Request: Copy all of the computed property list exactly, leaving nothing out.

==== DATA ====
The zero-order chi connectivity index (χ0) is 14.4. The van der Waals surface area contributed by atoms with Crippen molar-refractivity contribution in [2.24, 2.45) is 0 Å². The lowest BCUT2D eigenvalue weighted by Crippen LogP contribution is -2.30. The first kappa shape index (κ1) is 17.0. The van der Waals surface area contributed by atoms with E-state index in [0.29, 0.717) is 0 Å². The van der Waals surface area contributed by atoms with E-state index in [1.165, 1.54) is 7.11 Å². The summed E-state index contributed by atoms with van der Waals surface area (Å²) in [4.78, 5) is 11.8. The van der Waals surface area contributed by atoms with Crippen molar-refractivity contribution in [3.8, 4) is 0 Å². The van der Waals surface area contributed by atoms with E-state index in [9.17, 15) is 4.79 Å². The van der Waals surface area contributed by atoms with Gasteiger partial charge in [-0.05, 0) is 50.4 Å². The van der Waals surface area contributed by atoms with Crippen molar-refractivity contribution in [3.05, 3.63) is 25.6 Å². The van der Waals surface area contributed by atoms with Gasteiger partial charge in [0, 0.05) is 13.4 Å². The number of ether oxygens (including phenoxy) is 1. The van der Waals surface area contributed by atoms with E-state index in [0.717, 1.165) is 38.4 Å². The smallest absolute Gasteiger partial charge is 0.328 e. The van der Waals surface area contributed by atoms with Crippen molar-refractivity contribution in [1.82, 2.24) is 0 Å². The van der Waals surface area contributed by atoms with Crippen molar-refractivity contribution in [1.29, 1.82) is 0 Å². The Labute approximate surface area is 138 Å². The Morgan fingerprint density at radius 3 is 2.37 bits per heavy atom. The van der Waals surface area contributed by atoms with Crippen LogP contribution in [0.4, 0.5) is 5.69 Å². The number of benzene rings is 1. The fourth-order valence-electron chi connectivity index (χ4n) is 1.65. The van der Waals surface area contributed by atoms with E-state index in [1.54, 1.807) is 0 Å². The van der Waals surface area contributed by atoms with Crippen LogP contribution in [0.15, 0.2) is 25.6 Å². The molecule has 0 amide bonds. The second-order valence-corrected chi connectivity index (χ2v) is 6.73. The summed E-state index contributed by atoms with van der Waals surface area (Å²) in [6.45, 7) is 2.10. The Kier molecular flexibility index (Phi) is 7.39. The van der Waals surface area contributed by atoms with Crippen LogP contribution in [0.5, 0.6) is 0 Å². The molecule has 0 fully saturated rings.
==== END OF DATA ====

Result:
The zero-order chi connectivity index (χ0) is 14.4. The van der Waals surface area contributed by atoms with Crippen molar-refractivity contribution in [2.24, 2.45) is 0 Å². The lowest BCUT2D eigenvalue weighted by Crippen LogP contribution is -2.30. The first kappa shape index (κ1) is 17.0. The van der Waals surface area contributed by atoms with E-state index in [0.29, 0.717) is 0 Å². The van der Waals surface area contributed by atoms with E-state index in [1.165, 1.54) is 7.11 Å². The summed E-state index contributed by atoms with van der Waals surface area (Å²) in [4.78, 5) is 11.8. The van der Waals surface area contributed by atoms with Crippen molar-refractivity contribution in [3.8, 4) is 0 Å². The van der Waals surface area contributed by atoms with E-state index in [9.17, 15) is 4.79 Å². The van der Waals surface area contributed by atoms with Gasteiger partial charge in [-0.05, 0) is 50.4 Å². The van der Waals surface area contributed by atoms with Crippen molar-refractivity contribution in [3.05, 3.63) is 25.6 Å². The van der Waals surface area contributed by atoms with Gasteiger partial charge in [0, 0.05) is 13.4 Å². The number of ether oxygens (including phenoxy) is 1. The van der Waals surface area contributed by atoms with E-state index in [0.717, 1.165) is 38.4 Å². The smallest absolute Gasteiger partial charge is 0.328 e. The van der Waals surface area contributed by atoms with Crippen molar-refractivity contribution in [1.82, 2.24) is 0 Å². The van der Waals surface area contributed by atoms with Crippen molar-refractivity contribution in [1.29, 1.82) is 0 Å². The Labute approximate surface area is 138 Å². The Morgan fingerprint density at radius 3 is 2.37 bits per heavy atom. The van der Waals surface area contributed by atoms with Crippen LogP contribution in [0.4, 0.5) is 5.69 Å². The number of benzene rings is 1. The fourth-order valence-electron chi connectivity index (χ4n) is 1.65. The van der Waals surface area contributed by atoms with E-state index in [1.54, 1.807) is 0 Å². The van der Waals surface area contributed by atoms with Crippen LogP contribution in [0.15, 0.2) is 25.6 Å². The molecule has 0 amide bonds. The second-order valence-corrected chi connectivity index (χ2v) is 6.73. The summed E-state index contributed by atoms with van der Waals surface area (Å²) in [6.45, 7) is 2.10. The Kier molecular flexibility index (Phi) is 7.39. The van der Waals surface area contributed by atoms with Crippen LogP contribution in [0.5, 0.6) is 0 Å². The molecule has 0 fully saturated rings.